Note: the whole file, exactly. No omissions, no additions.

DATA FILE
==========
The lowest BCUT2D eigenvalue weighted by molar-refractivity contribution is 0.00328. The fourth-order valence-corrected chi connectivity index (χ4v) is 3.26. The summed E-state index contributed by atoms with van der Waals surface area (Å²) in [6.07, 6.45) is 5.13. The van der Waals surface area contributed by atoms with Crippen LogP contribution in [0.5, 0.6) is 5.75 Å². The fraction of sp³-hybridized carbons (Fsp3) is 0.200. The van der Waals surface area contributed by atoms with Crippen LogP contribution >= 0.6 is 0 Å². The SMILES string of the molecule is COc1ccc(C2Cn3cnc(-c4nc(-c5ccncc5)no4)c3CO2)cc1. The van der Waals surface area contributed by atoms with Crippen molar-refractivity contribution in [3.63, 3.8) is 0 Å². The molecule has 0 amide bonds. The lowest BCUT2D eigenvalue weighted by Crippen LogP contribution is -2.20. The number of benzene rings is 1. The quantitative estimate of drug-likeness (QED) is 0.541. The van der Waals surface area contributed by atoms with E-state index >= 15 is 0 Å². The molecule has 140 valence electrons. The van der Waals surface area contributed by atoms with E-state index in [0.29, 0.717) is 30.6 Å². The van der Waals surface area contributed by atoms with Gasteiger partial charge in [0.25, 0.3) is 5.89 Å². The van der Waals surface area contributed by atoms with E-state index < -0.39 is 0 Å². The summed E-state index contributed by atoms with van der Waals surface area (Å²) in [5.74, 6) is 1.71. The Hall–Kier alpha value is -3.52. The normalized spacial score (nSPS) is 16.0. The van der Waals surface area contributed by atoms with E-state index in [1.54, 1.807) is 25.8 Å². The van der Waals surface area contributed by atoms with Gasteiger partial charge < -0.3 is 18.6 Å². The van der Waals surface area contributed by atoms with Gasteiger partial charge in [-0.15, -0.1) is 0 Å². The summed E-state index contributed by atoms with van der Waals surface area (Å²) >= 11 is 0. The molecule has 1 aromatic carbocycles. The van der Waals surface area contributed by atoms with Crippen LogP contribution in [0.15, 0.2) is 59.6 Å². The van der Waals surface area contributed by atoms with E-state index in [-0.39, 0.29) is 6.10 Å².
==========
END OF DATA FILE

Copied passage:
The lowest BCUT2D eigenvalue weighted by molar-refractivity contribution is 0.00328. The fourth-order valence-corrected chi connectivity index (χ4v) is 3.26. The summed E-state index contributed by atoms with van der Waals surface area (Å²) in [6.07, 6.45) is 5.13. The van der Waals surface area contributed by atoms with Crippen LogP contribution in [0.5, 0.6) is 5.75 Å². The fraction of sp³-hybridized carbons (Fsp3) is 0.200. The van der Waals surface area contributed by atoms with Crippen LogP contribution >= 0.6 is 0 Å². The SMILES string of the molecule is COc1ccc(C2Cn3cnc(-c4nc(-c5ccncc5)no4)c3CO2)cc1. The van der Waals surface area contributed by atoms with Crippen molar-refractivity contribution in [3.63, 3.8) is 0 Å². The molecule has 0 amide bonds. The lowest BCUT2D eigenvalue weighted by Crippen LogP contribution is -2.20. The number of benzene rings is 1. The quantitative estimate of drug-likeness (QED) is 0.541. The van der Waals surface area contributed by atoms with E-state index >= 15 is 0 Å². The molecule has 140 valence electrons. The van der Waals surface area contributed by atoms with E-state index in [0.29, 0.717) is 30.6 Å². The van der Waals surface area contributed by atoms with Gasteiger partial charge in [0.25, 0.3) is 5.89 Å². The van der Waals surface area contributed by atoms with E-state index < -0.39 is 0 Å². The summed E-state index contributed by atoms with van der Waals surface area (Å²) in [5.74, 6) is 1.71. The Hall–Kier alpha value is -3.52. The normalized spacial score (nSPS) is 16.0. The van der Waals surface area contributed by atoms with E-state index in [1.54, 1.807) is 25.8 Å². The van der Waals surface area contributed by atoms with Gasteiger partial charge < -0.3 is 18.6 Å². The van der Waals surface area contributed by atoms with Gasteiger partial charge in [-0.15, -0.1) is 0 Å². The summed E-state index contributed by atoms with van der Waals surface area (Å²) >= 11 is 0. The molecule has 1 aromatic carbocycles. The van der Waals surface area contributed by atoms with Crippen LogP contribution in [0.15, 0.2) is 59.6 Å². The van der Waals surface area contributed by atoms with E-state index in [-0.39, 0.29) is 6.10 Å².